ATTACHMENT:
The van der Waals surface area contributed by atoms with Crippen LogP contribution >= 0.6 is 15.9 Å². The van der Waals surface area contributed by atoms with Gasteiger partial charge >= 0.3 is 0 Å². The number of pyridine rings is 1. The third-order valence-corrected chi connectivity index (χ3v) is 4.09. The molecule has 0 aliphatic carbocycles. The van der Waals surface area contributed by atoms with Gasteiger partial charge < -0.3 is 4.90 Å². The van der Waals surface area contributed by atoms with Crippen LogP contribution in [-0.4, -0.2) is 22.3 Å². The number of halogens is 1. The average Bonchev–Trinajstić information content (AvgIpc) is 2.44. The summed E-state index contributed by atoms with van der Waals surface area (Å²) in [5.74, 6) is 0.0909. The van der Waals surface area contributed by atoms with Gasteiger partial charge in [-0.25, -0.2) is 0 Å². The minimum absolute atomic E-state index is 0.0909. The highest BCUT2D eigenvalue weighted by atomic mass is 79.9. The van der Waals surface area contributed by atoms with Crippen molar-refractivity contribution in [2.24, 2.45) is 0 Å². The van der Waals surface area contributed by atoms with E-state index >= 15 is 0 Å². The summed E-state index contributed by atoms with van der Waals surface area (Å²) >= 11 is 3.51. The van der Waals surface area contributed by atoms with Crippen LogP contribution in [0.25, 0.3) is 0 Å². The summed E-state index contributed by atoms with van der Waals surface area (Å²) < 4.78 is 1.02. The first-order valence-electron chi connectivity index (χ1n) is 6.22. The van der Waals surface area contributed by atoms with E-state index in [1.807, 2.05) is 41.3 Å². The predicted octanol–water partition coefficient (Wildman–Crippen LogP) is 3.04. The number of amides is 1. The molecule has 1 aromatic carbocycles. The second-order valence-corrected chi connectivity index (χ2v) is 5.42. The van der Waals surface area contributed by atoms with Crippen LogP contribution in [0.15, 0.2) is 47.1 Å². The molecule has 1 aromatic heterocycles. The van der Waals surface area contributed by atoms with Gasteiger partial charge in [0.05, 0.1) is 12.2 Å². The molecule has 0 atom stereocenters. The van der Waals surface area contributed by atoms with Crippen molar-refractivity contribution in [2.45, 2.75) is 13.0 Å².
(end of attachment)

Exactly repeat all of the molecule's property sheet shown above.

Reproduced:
The van der Waals surface area contributed by atoms with Crippen LogP contribution >= 0.6 is 15.9 Å². The van der Waals surface area contributed by atoms with Gasteiger partial charge >= 0.3 is 0 Å². The number of pyridine rings is 1. The third-order valence-corrected chi connectivity index (χ3v) is 4.09. The molecule has 0 aliphatic carbocycles. The van der Waals surface area contributed by atoms with Gasteiger partial charge < -0.3 is 4.90 Å². The van der Waals surface area contributed by atoms with Crippen LogP contribution in [-0.4, -0.2) is 22.3 Å². The number of halogens is 1. The average Bonchev–Trinajstić information content (AvgIpc) is 2.44. The summed E-state index contributed by atoms with van der Waals surface area (Å²) in [5.74, 6) is 0.0909. The van der Waals surface area contributed by atoms with Gasteiger partial charge in [-0.25, -0.2) is 0 Å². The minimum absolute atomic E-state index is 0.0909. The highest BCUT2D eigenvalue weighted by atomic mass is 79.9. The van der Waals surface area contributed by atoms with Crippen molar-refractivity contribution in [2.24, 2.45) is 0 Å². The van der Waals surface area contributed by atoms with E-state index >= 15 is 0 Å². The summed E-state index contributed by atoms with van der Waals surface area (Å²) >= 11 is 3.51. The van der Waals surface area contributed by atoms with Crippen LogP contribution in [0.25, 0.3) is 0 Å². The summed E-state index contributed by atoms with van der Waals surface area (Å²) < 4.78 is 1.02. The first-order valence-electron chi connectivity index (χ1n) is 6.22. The van der Waals surface area contributed by atoms with E-state index in [1.807, 2.05) is 41.3 Å². The predicted octanol–water partition coefficient (Wildman–Crippen LogP) is 3.04. The number of amides is 1. The molecule has 1 aromatic carbocycles. The second-order valence-corrected chi connectivity index (χ2v) is 5.42. The van der Waals surface area contributed by atoms with Crippen LogP contribution in [0.15, 0.2) is 47.1 Å². The molecule has 1 aromatic heterocycles. The van der Waals surface area contributed by atoms with Gasteiger partial charge in [0.05, 0.1) is 12.2 Å². The molecule has 0 atom stereocenters. The van der Waals surface area contributed by atoms with Crippen molar-refractivity contribution in [2.45, 2.75) is 13.0 Å².